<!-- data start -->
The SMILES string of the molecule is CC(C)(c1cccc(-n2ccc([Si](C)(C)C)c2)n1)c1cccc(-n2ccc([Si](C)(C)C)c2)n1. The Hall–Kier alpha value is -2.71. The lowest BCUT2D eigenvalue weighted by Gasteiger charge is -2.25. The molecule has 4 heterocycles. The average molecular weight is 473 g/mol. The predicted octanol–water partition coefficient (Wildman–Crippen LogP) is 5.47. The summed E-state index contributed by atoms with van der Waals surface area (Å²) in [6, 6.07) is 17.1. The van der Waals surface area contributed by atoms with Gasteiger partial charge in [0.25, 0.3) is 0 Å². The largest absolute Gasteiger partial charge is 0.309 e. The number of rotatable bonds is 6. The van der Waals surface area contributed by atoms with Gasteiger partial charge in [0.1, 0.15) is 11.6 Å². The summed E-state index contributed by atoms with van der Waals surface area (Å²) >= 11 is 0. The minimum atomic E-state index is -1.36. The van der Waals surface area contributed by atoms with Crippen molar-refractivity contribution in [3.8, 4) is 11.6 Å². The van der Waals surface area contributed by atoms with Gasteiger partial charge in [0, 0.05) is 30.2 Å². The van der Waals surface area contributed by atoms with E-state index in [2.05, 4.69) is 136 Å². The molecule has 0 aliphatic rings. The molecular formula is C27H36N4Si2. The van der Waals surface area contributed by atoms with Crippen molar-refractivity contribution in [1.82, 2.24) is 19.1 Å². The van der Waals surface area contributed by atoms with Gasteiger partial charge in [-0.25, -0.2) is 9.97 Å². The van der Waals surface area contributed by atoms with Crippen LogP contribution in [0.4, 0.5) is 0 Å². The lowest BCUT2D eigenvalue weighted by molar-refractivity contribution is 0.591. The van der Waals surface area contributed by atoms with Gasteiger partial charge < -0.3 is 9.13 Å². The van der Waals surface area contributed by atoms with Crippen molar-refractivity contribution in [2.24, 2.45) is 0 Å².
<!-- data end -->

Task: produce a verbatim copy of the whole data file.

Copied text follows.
The SMILES string of the molecule is CC(C)(c1cccc(-n2ccc([Si](C)(C)C)c2)n1)c1cccc(-n2ccc([Si](C)(C)C)c2)n1. The Hall–Kier alpha value is -2.71. The lowest BCUT2D eigenvalue weighted by Gasteiger charge is -2.25. The molecule has 4 heterocycles. The average molecular weight is 473 g/mol. The predicted octanol–water partition coefficient (Wildman–Crippen LogP) is 5.47. The summed E-state index contributed by atoms with van der Waals surface area (Å²) in [6, 6.07) is 17.1. The van der Waals surface area contributed by atoms with Gasteiger partial charge in [0.25, 0.3) is 0 Å². The largest absolute Gasteiger partial charge is 0.309 e. The number of rotatable bonds is 6. The van der Waals surface area contributed by atoms with Gasteiger partial charge in [0.1, 0.15) is 11.6 Å². The summed E-state index contributed by atoms with van der Waals surface area (Å²) >= 11 is 0. The minimum atomic E-state index is -1.36. The van der Waals surface area contributed by atoms with Crippen molar-refractivity contribution in [3.8, 4) is 11.6 Å². The van der Waals surface area contributed by atoms with Gasteiger partial charge in [0, 0.05) is 30.2 Å². The van der Waals surface area contributed by atoms with E-state index in [2.05, 4.69) is 136 Å². The molecule has 0 aliphatic rings. The molecular formula is C27H36N4Si2. The van der Waals surface area contributed by atoms with Crippen molar-refractivity contribution in [1.82, 2.24) is 19.1 Å². The van der Waals surface area contributed by atoms with Gasteiger partial charge in [-0.25, -0.2) is 9.97 Å². The van der Waals surface area contributed by atoms with Crippen LogP contribution in [0.4, 0.5) is 0 Å². The lowest BCUT2D eigenvalue weighted by molar-refractivity contribution is 0.591. The van der Waals surface area contributed by atoms with Gasteiger partial charge < -0.3 is 9.13 Å². The van der Waals surface area contributed by atoms with Crippen molar-refractivity contribution in [2.24, 2.45) is 0 Å².